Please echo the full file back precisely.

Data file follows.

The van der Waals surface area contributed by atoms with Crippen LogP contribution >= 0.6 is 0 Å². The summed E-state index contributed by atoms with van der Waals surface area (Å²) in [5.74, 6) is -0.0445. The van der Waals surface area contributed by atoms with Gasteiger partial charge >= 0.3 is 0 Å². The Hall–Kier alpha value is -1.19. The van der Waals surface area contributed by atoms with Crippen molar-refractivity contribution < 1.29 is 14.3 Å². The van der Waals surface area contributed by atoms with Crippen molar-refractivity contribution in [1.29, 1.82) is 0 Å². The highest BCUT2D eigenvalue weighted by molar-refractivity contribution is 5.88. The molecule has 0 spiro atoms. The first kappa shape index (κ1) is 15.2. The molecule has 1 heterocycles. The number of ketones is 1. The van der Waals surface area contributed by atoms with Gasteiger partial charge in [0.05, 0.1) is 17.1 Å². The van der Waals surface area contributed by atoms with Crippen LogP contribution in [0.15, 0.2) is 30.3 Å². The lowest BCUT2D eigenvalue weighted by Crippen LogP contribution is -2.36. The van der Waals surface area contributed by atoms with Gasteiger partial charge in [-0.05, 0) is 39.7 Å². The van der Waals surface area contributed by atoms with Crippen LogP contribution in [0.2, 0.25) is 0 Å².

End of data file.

The van der Waals surface area contributed by atoms with Crippen LogP contribution >= 0.6 is 0 Å². The summed E-state index contributed by atoms with van der Waals surface area (Å²) in [5.74, 6) is -0.0445. The van der Waals surface area contributed by atoms with Gasteiger partial charge >= 0.3 is 0 Å². The Hall–Kier alpha value is -1.19. The van der Waals surface area contributed by atoms with Crippen molar-refractivity contribution < 1.29 is 14.3 Å². The van der Waals surface area contributed by atoms with Crippen molar-refractivity contribution in [1.29, 1.82) is 0 Å². The highest BCUT2D eigenvalue weighted by molar-refractivity contribution is 5.88. The molecule has 0 spiro atoms. The first kappa shape index (κ1) is 15.2. The molecule has 1 heterocycles. The number of ketones is 1. The van der Waals surface area contributed by atoms with Gasteiger partial charge in [0.05, 0.1) is 17.1 Å². The van der Waals surface area contributed by atoms with Crippen LogP contribution in [0.15, 0.2) is 30.3 Å². The lowest BCUT2D eigenvalue weighted by Crippen LogP contribution is -2.36. The van der Waals surface area contributed by atoms with Gasteiger partial charge in [-0.05, 0) is 39.7 Å². The van der Waals surface area contributed by atoms with Crippen LogP contribution in [0.2, 0.25) is 0 Å².